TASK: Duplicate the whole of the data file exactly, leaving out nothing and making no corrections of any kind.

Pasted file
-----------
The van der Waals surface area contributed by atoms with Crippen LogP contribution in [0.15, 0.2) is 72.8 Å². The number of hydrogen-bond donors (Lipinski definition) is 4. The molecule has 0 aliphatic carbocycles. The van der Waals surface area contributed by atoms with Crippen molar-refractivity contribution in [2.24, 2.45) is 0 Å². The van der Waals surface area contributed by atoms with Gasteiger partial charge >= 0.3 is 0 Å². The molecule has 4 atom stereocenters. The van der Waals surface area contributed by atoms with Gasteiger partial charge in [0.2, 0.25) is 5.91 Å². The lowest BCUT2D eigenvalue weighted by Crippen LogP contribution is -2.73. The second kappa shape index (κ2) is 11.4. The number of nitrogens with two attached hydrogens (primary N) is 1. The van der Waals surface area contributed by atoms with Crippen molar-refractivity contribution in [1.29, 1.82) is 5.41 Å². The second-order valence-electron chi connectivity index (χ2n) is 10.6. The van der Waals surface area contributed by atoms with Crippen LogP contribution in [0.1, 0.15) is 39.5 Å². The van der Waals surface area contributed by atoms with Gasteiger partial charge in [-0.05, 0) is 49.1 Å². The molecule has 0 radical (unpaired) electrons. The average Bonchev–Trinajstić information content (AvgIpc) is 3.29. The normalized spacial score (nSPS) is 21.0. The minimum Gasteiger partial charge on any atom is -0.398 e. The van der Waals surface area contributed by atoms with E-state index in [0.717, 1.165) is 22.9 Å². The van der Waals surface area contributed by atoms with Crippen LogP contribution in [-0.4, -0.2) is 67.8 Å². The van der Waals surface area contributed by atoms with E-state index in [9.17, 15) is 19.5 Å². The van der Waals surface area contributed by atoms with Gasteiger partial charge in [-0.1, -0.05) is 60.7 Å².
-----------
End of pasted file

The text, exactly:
The van der Waals surface area contributed by atoms with Crippen LogP contribution in [0.15, 0.2) is 72.8 Å². The number of hydrogen-bond donors (Lipinski definition) is 4. The molecule has 0 aliphatic carbocycles. The van der Waals surface area contributed by atoms with Crippen molar-refractivity contribution in [2.24, 2.45) is 0 Å². The van der Waals surface area contributed by atoms with Gasteiger partial charge >= 0.3 is 0 Å². The molecule has 4 atom stereocenters. The van der Waals surface area contributed by atoms with Gasteiger partial charge in [0.2, 0.25) is 5.91 Å². The lowest BCUT2D eigenvalue weighted by Crippen LogP contribution is -2.73. The second kappa shape index (κ2) is 11.4. The number of nitrogens with two attached hydrogens (primary N) is 1. The van der Waals surface area contributed by atoms with Crippen molar-refractivity contribution in [1.29, 1.82) is 5.41 Å². The second-order valence-electron chi connectivity index (χ2n) is 10.6. The van der Waals surface area contributed by atoms with Crippen LogP contribution in [0.1, 0.15) is 39.5 Å². The van der Waals surface area contributed by atoms with Gasteiger partial charge in [-0.05, 0) is 49.1 Å². The molecule has 0 radical (unpaired) electrons. The average Bonchev–Trinajstić information content (AvgIpc) is 3.29. The normalized spacial score (nSPS) is 21.0. The minimum Gasteiger partial charge on any atom is -0.398 e. The van der Waals surface area contributed by atoms with E-state index in [0.717, 1.165) is 22.9 Å². The van der Waals surface area contributed by atoms with Crippen LogP contribution in [-0.4, -0.2) is 67.8 Å². The van der Waals surface area contributed by atoms with E-state index in [9.17, 15) is 19.5 Å². The van der Waals surface area contributed by atoms with Gasteiger partial charge in [-0.1, -0.05) is 60.7 Å².